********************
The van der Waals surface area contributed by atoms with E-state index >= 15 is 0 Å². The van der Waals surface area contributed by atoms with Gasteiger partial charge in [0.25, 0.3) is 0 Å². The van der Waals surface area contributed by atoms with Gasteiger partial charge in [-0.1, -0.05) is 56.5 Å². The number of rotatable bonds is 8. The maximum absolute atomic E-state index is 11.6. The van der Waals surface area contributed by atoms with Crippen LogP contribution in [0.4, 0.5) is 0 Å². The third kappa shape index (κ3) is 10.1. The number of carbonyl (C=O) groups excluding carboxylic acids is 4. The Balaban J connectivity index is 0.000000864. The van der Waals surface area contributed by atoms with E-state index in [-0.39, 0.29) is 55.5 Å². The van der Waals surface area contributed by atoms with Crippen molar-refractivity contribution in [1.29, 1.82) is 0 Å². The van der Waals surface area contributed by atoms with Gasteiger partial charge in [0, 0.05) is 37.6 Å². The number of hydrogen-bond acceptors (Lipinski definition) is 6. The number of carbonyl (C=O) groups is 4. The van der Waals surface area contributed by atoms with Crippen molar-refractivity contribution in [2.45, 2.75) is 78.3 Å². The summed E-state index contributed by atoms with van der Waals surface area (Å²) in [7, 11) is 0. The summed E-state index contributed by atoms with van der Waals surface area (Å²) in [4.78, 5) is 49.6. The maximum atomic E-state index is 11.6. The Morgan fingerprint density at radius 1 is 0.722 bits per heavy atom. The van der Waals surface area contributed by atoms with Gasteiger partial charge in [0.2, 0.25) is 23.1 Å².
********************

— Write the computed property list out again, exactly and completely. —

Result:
The van der Waals surface area contributed by atoms with E-state index >= 15 is 0 Å². The van der Waals surface area contributed by atoms with Gasteiger partial charge in [0.25, 0.3) is 0 Å². The van der Waals surface area contributed by atoms with Gasteiger partial charge in [-0.1, -0.05) is 56.5 Å². The number of rotatable bonds is 8. The maximum absolute atomic E-state index is 11.6. The van der Waals surface area contributed by atoms with Crippen LogP contribution in [0.4, 0.5) is 0 Å². The third kappa shape index (κ3) is 10.1. The number of carbonyl (C=O) groups excluding carboxylic acids is 4. The Balaban J connectivity index is 0.000000864. The van der Waals surface area contributed by atoms with E-state index in [-0.39, 0.29) is 55.5 Å². The van der Waals surface area contributed by atoms with Crippen molar-refractivity contribution in [1.29, 1.82) is 0 Å². The van der Waals surface area contributed by atoms with Gasteiger partial charge in [0, 0.05) is 37.6 Å². The number of hydrogen-bond acceptors (Lipinski definition) is 6. The number of carbonyl (C=O) groups is 4. The van der Waals surface area contributed by atoms with Crippen molar-refractivity contribution in [2.45, 2.75) is 78.3 Å². The summed E-state index contributed by atoms with van der Waals surface area (Å²) in [7, 11) is 0. The summed E-state index contributed by atoms with van der Waals surface area (Å²) in [4.78, 5) is 49.6. The maximum atomic E-state index is 11.6. The Morgan fingerprint density at radius 1 is 0.722 bits per heavy atom. The van der Waals surface area contributed by atoms with Gasteiger partial charge in [0.2, 0.25) is 23.1 Å².